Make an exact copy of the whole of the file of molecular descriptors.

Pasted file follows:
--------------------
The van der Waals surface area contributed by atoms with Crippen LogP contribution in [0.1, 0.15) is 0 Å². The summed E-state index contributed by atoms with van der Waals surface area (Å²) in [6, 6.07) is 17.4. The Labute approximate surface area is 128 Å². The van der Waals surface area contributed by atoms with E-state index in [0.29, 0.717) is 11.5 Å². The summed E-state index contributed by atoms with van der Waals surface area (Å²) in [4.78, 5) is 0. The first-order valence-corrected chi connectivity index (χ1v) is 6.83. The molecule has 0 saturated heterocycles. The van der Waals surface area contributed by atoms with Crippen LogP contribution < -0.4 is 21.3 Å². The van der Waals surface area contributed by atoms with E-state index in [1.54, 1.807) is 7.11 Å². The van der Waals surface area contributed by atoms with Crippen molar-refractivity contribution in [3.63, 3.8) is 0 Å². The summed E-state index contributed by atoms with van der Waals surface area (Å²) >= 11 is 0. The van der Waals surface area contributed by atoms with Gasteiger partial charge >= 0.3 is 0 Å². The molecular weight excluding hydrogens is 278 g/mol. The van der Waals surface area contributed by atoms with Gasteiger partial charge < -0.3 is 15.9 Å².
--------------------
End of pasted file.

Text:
The van der Waals surface area contributed by atoms with Crippen LogP contribution in [0.1, 0.15) is 0 Å². The summed E-state index contributed by atoms with van der Waals surface area (Å²) in [6, 6.07) is 17.4. The Labute approximate surface area is 128 Å². The van der Waals surface area contributed by atoms with E-state index in [0.29, 0.717) is 11.5 Å². The summed E-state index contributed by atoms with van der Waals surface area (Å²) in [4.78, 5) is 0. The first-order valence-corrected chi connectivity index (χ1v) is 6.83. The molecule has 0 saturated heterocycles. The van der Waals surface area contributed by atoms with Crippen LogP contribution < -0.4 is 21.3 Å². The van der Waals surface area contributed by atoms with E-state index in [1.54, 1.807) is 7.11 Å². The van der Waals surface area contributed by atoms with Crippen molar-refractivity contribution in [3.63, 3.8) is 0 Å². The summed E-state index contributed by atoms with van der Waals surface area (Å²) >= 11 is 0. The van der Waals surface area contributed by atoms with Gasteiger partial charge >= 0.3 is 0 Å². The molecular weight excluding hydrogens is 278 g/mol. The van der Waals surface area contributed by atoms with Gasteiger partial charge < -0.3 is 15.9 Å².